LONDON — One semifinalist is rebounding from a taxing five-set comeback. Another was so overwhelmed to reach the final four, he sat on the court and wept. One more has a knee that’s being kept in action through the miracles of ice baths, athletic tape and painkillers.
And then there’s Novak Djokovic.
Of the four men preparing for Friday’s semifinals at Wimbledon, nobody has had skated through a less-taxing road than the top-ranked and top-seeded Serb, who remains the odds-on favorite to win his seventh Grand Slam title.
“Coming into the semifinals, I feel physically fresh,” said Djokovic, who has won all 15 sets he’s played and averaged less than two hours per match, the lowest total of any of the final four.
“And I’m ready. Plenty of motivation to win every match that I play here.”
Djokovic will play eighth-seeded Juan Martin del Potro, who also hasn’t dropped a set in his first five matches at Wimbledon, but is the opposite of “fresh” — dealing with the effects of hyperextending his left knee twice: First in a match last Saturday, then again in his quarterfinal victory over David Ferrer.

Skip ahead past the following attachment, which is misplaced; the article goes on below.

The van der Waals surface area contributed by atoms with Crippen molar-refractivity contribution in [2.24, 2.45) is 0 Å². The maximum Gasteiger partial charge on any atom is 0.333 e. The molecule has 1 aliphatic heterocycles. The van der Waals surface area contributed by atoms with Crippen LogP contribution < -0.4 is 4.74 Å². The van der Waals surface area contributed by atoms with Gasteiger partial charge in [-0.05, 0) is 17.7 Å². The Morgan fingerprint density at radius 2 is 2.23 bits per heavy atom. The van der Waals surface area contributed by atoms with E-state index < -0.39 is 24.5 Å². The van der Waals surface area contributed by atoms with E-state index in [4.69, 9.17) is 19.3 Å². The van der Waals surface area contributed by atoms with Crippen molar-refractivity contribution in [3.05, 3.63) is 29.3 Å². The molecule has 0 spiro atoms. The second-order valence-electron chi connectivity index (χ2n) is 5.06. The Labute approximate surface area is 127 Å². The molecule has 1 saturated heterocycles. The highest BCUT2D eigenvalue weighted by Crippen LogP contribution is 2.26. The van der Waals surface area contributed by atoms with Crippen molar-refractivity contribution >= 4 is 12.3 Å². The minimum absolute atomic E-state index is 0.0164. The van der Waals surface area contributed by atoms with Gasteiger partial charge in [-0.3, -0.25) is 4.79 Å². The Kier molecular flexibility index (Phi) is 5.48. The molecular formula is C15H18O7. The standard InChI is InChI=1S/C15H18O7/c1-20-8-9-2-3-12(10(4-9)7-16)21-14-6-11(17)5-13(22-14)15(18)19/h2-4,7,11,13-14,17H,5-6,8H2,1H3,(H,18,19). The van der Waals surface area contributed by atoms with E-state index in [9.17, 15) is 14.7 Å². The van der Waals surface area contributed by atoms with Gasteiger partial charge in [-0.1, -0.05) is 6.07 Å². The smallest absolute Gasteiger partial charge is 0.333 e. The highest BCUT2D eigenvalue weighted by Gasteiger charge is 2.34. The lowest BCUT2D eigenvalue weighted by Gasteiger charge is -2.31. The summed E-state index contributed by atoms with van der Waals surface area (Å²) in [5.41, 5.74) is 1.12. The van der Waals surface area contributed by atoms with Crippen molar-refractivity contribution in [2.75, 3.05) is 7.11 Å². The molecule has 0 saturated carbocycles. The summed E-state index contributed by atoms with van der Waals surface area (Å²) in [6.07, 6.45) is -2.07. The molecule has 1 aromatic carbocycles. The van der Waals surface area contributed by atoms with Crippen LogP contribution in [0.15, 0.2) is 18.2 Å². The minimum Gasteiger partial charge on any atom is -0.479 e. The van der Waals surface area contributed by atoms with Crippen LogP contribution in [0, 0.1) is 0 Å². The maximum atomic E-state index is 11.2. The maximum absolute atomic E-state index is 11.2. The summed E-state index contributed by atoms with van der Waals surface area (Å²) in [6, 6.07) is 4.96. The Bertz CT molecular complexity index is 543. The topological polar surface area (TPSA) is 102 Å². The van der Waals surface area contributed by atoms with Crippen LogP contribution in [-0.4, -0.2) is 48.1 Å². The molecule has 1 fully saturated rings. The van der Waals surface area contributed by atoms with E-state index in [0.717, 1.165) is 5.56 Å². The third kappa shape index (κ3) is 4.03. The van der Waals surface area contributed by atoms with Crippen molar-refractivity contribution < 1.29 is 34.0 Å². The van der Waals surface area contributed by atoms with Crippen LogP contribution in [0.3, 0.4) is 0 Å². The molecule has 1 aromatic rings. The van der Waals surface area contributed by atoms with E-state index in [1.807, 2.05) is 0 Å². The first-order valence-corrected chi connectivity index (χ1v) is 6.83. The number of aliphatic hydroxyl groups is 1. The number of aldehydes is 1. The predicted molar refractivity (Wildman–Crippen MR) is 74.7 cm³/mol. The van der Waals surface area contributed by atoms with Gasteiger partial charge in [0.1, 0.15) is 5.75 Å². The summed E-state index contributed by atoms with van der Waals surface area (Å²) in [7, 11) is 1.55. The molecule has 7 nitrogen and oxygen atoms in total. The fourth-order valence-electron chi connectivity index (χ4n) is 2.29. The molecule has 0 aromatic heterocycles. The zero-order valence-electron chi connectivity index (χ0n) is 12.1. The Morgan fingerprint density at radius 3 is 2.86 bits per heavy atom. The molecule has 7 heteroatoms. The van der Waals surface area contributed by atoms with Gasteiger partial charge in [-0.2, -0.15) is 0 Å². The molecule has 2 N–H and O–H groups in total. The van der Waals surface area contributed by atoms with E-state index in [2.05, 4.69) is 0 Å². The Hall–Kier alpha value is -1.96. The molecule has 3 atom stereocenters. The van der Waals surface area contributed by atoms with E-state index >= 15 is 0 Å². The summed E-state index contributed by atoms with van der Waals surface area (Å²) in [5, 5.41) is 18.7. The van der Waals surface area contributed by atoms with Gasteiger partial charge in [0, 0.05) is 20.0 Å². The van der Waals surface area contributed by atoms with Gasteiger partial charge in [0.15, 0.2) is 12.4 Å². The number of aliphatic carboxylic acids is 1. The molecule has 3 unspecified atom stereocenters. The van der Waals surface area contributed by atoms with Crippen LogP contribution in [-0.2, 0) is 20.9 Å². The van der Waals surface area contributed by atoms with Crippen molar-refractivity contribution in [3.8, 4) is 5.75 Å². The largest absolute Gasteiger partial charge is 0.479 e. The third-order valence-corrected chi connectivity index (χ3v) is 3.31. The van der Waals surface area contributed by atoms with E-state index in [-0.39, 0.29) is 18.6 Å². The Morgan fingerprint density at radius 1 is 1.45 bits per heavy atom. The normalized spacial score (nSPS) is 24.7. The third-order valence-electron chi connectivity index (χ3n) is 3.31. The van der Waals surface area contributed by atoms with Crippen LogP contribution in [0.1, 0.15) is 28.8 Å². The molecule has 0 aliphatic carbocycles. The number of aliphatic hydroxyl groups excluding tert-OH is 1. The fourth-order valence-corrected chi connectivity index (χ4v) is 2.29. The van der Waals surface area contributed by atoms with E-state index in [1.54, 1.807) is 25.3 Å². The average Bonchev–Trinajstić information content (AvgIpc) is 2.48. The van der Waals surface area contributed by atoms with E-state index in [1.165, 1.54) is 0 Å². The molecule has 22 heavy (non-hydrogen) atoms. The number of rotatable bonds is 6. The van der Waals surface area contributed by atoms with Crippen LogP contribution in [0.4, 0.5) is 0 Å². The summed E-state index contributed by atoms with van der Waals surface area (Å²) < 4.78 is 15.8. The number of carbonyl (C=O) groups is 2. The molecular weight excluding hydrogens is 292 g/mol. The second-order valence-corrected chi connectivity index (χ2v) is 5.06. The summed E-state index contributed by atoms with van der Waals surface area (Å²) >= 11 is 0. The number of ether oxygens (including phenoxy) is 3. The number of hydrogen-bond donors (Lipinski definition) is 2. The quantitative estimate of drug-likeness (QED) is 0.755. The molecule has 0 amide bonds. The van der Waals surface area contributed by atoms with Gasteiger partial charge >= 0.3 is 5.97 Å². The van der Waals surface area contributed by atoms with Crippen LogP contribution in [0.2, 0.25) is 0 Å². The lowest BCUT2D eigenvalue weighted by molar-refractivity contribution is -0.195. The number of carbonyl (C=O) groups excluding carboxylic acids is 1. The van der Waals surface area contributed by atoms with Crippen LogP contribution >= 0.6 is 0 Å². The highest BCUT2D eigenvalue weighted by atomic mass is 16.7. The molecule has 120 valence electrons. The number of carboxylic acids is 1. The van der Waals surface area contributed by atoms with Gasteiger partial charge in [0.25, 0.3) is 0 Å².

The other men’s semifinal pits No. 24 Jerzy Janowicz, a 22-year-old from Poland who is making his deepest run at a Grand Slam, against No. 2 Andy Murray, who came back from two sets down to beat Fernando Verdasco and advance to his fifth straight Wimbledon semifinal.
Murray got himself into quite a bind in the Verdasco match, but slowed things down to make a meticulous comeback. He was on the court for 3 hours, 27 minutes to bring his total to 11 hours, 59 minutes, the most of the four semifinalists.
How big a toll will all that take?
“You never know,” Murray said. “The next match will be different from the one today. Who knows? Some of the guys, like Novak, (haven’t) lost a set yet. I’m sure he’s pretty happy with where his game is at just now. I’m happy to be in the semis. Regardless of whether it’s been five sets or the first matches were in three sets, it makes no difference.”
Murray is trying to reach the final in the fourth straight Grand Slam he’s played. (He missed this year’s French Open with a back injury). He carries the hopes of a nation with him every time he steps on the court at Wimbledon. No British man has won the country’s Grand Slam since Fred Perry in 1936.
Janowicz is well aware of that.
“I hope Andy will feel some kind of pressure,” he said. “I’m sure he’ll feel some kind of pressure because Great Britain is waiting for the (British) champion in Wimbledon.”
Janowicz knows all about the feeling of playing for a country.